15 (1.96.97.54) 0. 3 Venlafaxine versus active comparator—remission (odds ratio and 95% confidence intervals) Citalopram (1 Trial) Escitalopram (2 Trials) Fluoxetine (11 Trials) Paroxetine (6 Trials) Sertraline (3 Trials) Pooled SSRIs Full Random Amineptine (1 Trial) Amitriptyline (1 Trial) Clomipramine (2 Trials) Dothiepin (1 Trial) Maprotiline (1 Trial) Nortriptyline (1 Trial) Pooled Tricyclics Full Random Bupropion (1 Trial) Mirtazapine (1 Trial) Trazadone (1 Trial) 0.48) 1.63) 0. 1. 1.34) 3.17 (0. 2 Venlafaxine versus active comparator—response (odds ratio and 95% confidence intervals) Citalopram (2 Trials) Escitalopram (2 Trials) Fluoxetine (15 Trials) Paroxetine (7 Trials) Sertraline (3 Trials) Pooled SSRIs Full Random Amineptine (1 Trial) Amitriptyline (2 Trials) Clomipramine (3 Trials) Dothiepin (2 Trials) Imipramine (6 Trials) Maprotiline (1 Trial) Pooled Tricyclics Full Random Bupropion (1 Trial) Mirtazapine (1 Trial) Reboxetine (1 Trial) Trazadone (1 Trial) 0. 1.43.05. 1. 2.91 (0.35) 0.82) 1.2 0. 1.08.23 (0.14) 0.03) 100 .63) 1.39) 1.77) 1.38 (1.87) 0.34) 1. 1. 1.45) 0.5 1 2 5 10 0.29) 1.27) 0.37) 1.06 (0.98 (0.88 (0.63) 0. 1.51) 1.45.00.01.53.55.18 (1.12 (0.16 (1.51) 1. 2.08 (0. 2. 1.13 (0.96) 1.39. 4.39 (0.25 (1.84) 1. 2. 3.90 (0. 1.92 (0. 1.53. 2.34. 3. 1.86. 1.32.20) 1.42) 1. 1.79 (0.81 (0.47 (1.56.68 (0. 1.46) 0.86) 1.74.33) 1.23) 0. 11.52 (0.59.22) 1.49 (1.02.01 (0.82. 1.38.90 (0.27 (0. 3.2 0. 1.41) 1.60) 100 Fig.95.54.5 1 2 5 10 2.20 (0.93) 1.71 (0.66 (0.86.60. 1.44.62. 12.36 (0. 2. 1.51.13.50.67 (0. 1.47.14.22 (0.43) 1.61.85 (0. 1.177 Fig.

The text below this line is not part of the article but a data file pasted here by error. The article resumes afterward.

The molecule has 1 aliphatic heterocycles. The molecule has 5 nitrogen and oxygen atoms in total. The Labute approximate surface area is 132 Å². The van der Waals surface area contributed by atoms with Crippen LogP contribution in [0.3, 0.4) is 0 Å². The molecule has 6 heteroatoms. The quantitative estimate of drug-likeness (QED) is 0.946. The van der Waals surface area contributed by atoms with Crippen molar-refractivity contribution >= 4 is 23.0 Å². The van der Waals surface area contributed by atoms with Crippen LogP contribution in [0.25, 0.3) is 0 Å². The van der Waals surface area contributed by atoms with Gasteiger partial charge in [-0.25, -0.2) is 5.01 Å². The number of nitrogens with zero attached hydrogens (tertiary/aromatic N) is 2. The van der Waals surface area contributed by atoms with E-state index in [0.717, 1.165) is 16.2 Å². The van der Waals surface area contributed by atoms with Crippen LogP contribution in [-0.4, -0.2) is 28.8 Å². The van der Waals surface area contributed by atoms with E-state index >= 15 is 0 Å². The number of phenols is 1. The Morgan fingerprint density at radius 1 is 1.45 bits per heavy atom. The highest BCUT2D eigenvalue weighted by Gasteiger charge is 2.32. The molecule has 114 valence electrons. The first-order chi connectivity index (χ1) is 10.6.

35. Asymmetry of the treatment effect could not be assessed due to insufficient strata. with a pooled risk difference of )0. exact odds ratio 0.90. mostly defined as second line treatment after failure of pre-treatment. The wide confidence intervals for the random effects analysis reflect the sparse number of trials available for this comparison. P = 0. The NNT to achieve response with venlafaxine in comparison with other antidepres- Four trials (5 comparisons) compared venlafaxine with antidepressants with other pharmacological characteristics.19–1. venlafaxine with buproprion. exact odds ratio 1.07). 2 and 3 for response and remission.77 (95% CI 0.01).76 (95% CI 0.673) with a pooled risk difference of 0. The results of these individual comparisons are described in Figs.37–10. P = 0. and thus uncertainty on the degree of between study variability in treatment effect. P = 0. P = 0. exact odds ratio 0.65–0.47. with a pooled risk difference of )0.22. 4 Bias assessment plot for venlafaxine versus SSRIs—remission Standard error 0.16). reboxetine and trazadone.63). P = 0.35 (95% CI 1. df = 6. df = 3.03 (95% CI 0. Sixteen trials provided data for the drop out rate due to side effects.67–3. The overall drop out rate was less for venlafaxine compared to TCAs.17.38.38. 92.0 –2 –1 0 1 2 3 Log(Odds ratio) with tricyclic antidepressants was 73 (95% CI 12 to ¥). There was no evidence of heterogeneity of treatment effect (Breslow-Day = 5. mirtazapine. (iv) Venlafaxine versus alternative antidepressants in Treatment Resistant Depression j Treatment tolerability Fifteen trials provided data for the overall drop out rate and the drop out rate due to inefficacy.06.02).33.5% CI = ) 2. Similarly there was no evidence of asymmetry of treatment effect (BeggMazumdar: Kendall’s tau = 0.61–0.38 (95% CI 0.49.78–1. Egger: bias = 4. and one with several agents (mostly SSRIs).04 to 0.0 0. 95% CI = ) 3. There was one trial each comparing .4 0. one each with fluoxetine. I2 = 0% (95% CI = 0–58. although small numbers of subjects available for each comparison prevent conclusive results on these comparisons.01. There was no evidence of heterogeneity of treatment effect (Breslow-Day = 4. The drop out rate due to side effects was higher in the TCA trials.6 0.02 to 0. Horbold-Egger: bias = 4.00 (95% CI )0.22) although the small number of contributing studies reduces the available statistical power to detect differences. citalopram and paroxetine. moclobemide. and 1.2 0.013).00 to )0. P = 0. (iii) Venlafaxine versus other antidepressants in a Major Depressive Episode Five trials provided data for the comparison of venlafaxine and other antidepressants in treatment resistant depression.003).94. P = 0. There was no difference for the drop out rate due to inefficacy.01 (95% CI )0.178 Fig. One trial compared venlafaxine with sertraline and bupropion. The odds ratio for response was 1.07 (95% CI 0.5%).36 to 11. j Treatment response Four trials provided data for the comparison of venlafaxine with other antidepressants in treatment resistant depression for treatment response. P = 0.54) by conditional maximum likelihood.38) by full random effects analysis.8 1.